Portland State University. Department of Psychology
Date of Award
Master of Science (M.S.) in Psychology
1 online resource (v, 153 p.) : ill.
Work and family -- Psychological aspects, Supervisors -- Attitudes, Quality of work life -- Health aspects, Sleep deprivation
The majority of literature on the work-family interface has focused on, and provided evidence of, the conflict associated with engagement in both work and family roles (Eby, Casper, Lockwood, Bordeaux, & Brinley, 2005). Research examining the positive aspects of work and family participation remains limited. The current study investigated how work-family positive spillover is transferred between members of the supervisor-employee dyad and subsequently how this affects employee sleep outcomes. It was hypothesized that work-to-family affective positive spillover experienced by supervisors would crossover to employees and increase their experiences of work-to-family affective positive spillover. In turn, this would allow for better employee sleep. It was also proposed that these relationships would depend on the level of employee perceptions of family-supportive supervisor behaviors (FSSB), such that higher levels of FSSB would result in higher levels of employee positive spillover and better employee sleep. As part of a larger study, survey data were collected in a sample of 696 workers supervised by 180 managers in the information technology sector. Contrary to expectations, results indicated that supervisor positive spillover was negatively related to employee positive spillover. Furthermore, FSSB moderated the association between supervisor positive spillover and employee sleep duration, such that the relationship between supervisor positive spillover and employee sleep duration was positive under high levels of FSSB, but negative under low levels of FSSB. Again, this finding was contrary to expectations. Alternative explanations are discussed.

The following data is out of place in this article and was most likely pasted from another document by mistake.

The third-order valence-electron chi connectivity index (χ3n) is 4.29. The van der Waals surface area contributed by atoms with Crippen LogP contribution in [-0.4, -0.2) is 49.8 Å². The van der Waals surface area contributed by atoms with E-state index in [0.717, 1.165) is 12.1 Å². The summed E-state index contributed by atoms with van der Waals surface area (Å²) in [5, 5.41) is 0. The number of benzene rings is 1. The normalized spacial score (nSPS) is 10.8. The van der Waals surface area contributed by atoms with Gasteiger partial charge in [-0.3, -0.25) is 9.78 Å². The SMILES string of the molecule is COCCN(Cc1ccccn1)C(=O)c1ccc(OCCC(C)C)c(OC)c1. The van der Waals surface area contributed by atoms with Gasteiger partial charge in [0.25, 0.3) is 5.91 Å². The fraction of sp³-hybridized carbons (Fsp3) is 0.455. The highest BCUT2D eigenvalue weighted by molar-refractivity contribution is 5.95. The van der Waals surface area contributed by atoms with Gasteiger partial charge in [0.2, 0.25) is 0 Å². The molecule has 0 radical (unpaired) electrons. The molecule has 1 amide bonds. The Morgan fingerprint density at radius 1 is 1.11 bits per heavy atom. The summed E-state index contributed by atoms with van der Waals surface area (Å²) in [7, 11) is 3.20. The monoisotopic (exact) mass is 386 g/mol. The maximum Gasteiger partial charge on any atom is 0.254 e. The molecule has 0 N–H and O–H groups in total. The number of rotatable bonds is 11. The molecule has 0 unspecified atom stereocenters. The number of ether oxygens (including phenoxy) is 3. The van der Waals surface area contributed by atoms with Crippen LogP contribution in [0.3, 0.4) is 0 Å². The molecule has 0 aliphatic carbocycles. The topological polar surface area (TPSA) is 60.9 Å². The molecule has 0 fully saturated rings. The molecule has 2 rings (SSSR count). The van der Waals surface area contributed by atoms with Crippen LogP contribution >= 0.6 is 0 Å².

Crain, Tori Laurelle, "The Crossover Effects of Supervisor Work-Family Positive Spillover on Employee Sleep Deficiency: Moderating Effects of Family Supportive Supervisor Behaviors (FSSB)" (2012). Dissertations and Theses. Paper 895.